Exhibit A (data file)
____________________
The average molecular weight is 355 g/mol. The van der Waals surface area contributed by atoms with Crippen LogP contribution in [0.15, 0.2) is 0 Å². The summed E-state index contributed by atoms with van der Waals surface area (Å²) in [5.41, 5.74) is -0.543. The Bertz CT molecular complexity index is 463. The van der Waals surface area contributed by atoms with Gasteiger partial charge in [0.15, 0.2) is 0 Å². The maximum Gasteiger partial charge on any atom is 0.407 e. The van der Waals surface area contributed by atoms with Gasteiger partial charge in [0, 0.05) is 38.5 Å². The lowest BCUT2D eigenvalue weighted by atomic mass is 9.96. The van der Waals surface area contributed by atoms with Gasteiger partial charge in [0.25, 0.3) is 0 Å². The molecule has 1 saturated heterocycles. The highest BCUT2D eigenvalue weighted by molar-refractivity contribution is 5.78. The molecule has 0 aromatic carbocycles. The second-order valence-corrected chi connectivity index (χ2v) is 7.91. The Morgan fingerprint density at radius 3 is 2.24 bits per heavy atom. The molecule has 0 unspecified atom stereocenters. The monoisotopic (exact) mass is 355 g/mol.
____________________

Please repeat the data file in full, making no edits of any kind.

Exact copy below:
The average molecular weight is 355 g/mol. The van der Waals surface area contributed by atoms with Crippen LogP contribution in [0.15, 0.2) is 0 Å². The summed E-state index contributed by atoms with van der Waals surface area (Å²) in [5.41, 5.74) is -0.543. The Bertz CT molecular complexity index is 463. The van der Waals surface area contributed by atoms with Gasteiger partial charge in [0.15, 0.2) is 0 Å². The maximum Gasteiger partial charge on any atom is 0.407 e. The van der Waals surface area contributed by atoms with Gasteiger partial charge in [0, 0.05) is 38.5 Å². The lowest BCUT2D eigenvalue weighted by atomic mass is 9.96. The van der Waals surface area contributed by atoms with Gasteiger partial charge in [0.25, 0.3) is 0 Å². The molecule has 1 saturated heterocycles. The highest BCUT2D eigenvalue weighted by molar-refractivity contribution is 5.78. The molecule has 0 aromatic carbocycles. The second-order valence-corrected chi connectivity index (χ2v) is 7.91. The Morgan fingerprint density at radius 3 is 2.24 bits per heavy atom. The molecule has 0 unspecified atom stereocenters. The monoisotopic (exact) mass is 355 g/mol.